Should you avoid going on cruises because of norovirus? No. Remember that this is a common virus all over the United States and throughout the world. You can catch it anywhere. Cruise ships are tremendously more pro-active about sanitization and prevention than most hotels and public buildings. Jeff Fornay, chief of the CDC’s Vessel Sanitation Program, which oversees health and sanitation aboard ships that visit U.S. ports, stated in an interview with Cruise Critic, “it is perfectly safe to go on cruise ships. The standard by which they (cruise lines) are held for sanitation is the highest in the world.”
According to the CDC: “From 2008 to 2014, 74 million passengers sailed on cruise ships in the Vessel Sanitation Program’s jurisdiction. Only 129,678 passengers met the program’s case definition for acute gastrointestinal illness and only a small proportion of those cases (1 in 10) were part of a norovirus outbreak.” This would mean that less than .002% of cruise ship passengers in this time frame were diagnosed with any type of gastrointestinal illness.
So, go enjoy your cruise, but be your own best friend when keeping yourself and your family healthy!
Updated December 27, 2017: Royal Caribbean now states that 332 of the 5,447 passengers and crew on the December 11, 2017, Independence of the Seas cruise became ill with norovirus.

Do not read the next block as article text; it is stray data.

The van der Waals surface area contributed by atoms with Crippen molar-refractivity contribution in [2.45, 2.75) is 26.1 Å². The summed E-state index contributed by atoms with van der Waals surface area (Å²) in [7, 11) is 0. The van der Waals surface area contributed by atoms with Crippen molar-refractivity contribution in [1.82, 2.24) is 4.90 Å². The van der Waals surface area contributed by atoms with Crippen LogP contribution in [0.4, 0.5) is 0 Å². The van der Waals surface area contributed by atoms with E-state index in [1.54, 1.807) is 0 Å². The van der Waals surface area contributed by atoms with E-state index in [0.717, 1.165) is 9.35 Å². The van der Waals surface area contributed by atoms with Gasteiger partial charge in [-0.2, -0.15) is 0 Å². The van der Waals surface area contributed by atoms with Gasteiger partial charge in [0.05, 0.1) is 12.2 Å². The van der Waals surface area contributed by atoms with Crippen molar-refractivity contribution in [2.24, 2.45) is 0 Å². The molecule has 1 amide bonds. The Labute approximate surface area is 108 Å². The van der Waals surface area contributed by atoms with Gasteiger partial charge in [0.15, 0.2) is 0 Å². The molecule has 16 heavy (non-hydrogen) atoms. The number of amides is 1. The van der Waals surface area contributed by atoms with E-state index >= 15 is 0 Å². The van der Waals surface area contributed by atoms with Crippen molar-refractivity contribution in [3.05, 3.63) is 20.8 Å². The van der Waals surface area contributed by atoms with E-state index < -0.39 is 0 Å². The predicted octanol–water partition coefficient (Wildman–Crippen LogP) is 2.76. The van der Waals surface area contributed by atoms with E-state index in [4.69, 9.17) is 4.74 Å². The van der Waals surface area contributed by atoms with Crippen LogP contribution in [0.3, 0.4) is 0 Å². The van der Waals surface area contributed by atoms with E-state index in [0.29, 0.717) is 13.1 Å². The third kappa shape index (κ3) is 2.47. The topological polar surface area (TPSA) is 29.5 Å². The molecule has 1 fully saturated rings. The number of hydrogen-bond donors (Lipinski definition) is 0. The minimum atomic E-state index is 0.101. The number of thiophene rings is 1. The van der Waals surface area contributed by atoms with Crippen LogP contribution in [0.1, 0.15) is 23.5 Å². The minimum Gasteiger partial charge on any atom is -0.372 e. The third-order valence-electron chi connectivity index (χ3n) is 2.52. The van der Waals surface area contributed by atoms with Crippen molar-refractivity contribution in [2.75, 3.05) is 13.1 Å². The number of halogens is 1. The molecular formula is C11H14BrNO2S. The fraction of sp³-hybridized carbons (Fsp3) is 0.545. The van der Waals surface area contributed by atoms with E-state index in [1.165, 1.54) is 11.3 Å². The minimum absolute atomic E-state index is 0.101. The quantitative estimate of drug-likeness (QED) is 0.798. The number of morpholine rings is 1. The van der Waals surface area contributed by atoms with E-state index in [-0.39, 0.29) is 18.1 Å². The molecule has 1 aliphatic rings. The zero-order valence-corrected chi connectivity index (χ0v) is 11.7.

Private yachts flock to the smaller British Virgin Islands and St. Barth’s. There’s a reason for this: they are home to some of the most beautiful beaches and water in the Caribbean. Floating in crystalline water and watching the clouds pass overhead is deeply relaxing. I’ve just returned from St. Martin and a week-long cruise on Windstar’s Wind Surf on their Yachtsman’s Caribbean itinerary. It was perfect.
Private yachts flock to the smaller British Virgin Islands and St. Barth’s. There’s a reason for this: they are home to some of the most beautiful beaches and water in the Caribbean. Floating in crystalline water and watching the clouds pass overhead is deeply relaxing.
I’ve just returned from St. Martin and a week-long cruise on Windstar’s Wind Surf on their Yachtsman’s Caribbean itinerary. It was perfect.
We spent seven days in small harbors the big ships cannot get to — how nice to be so spoiled!
On the larger islands of Antigua and Tortola, the ship dropped anchor in Falmouth and Soper’s Hole — far from the madding crowd at the cruise terminals.
At Jost Van Dyke, Virgin Gorda, and St. Barth’s there were only yachts and sailboats.
I loved this itinerary – very destination focused! We had one day at sea, then every day afterwards, it was a short hop to the next island.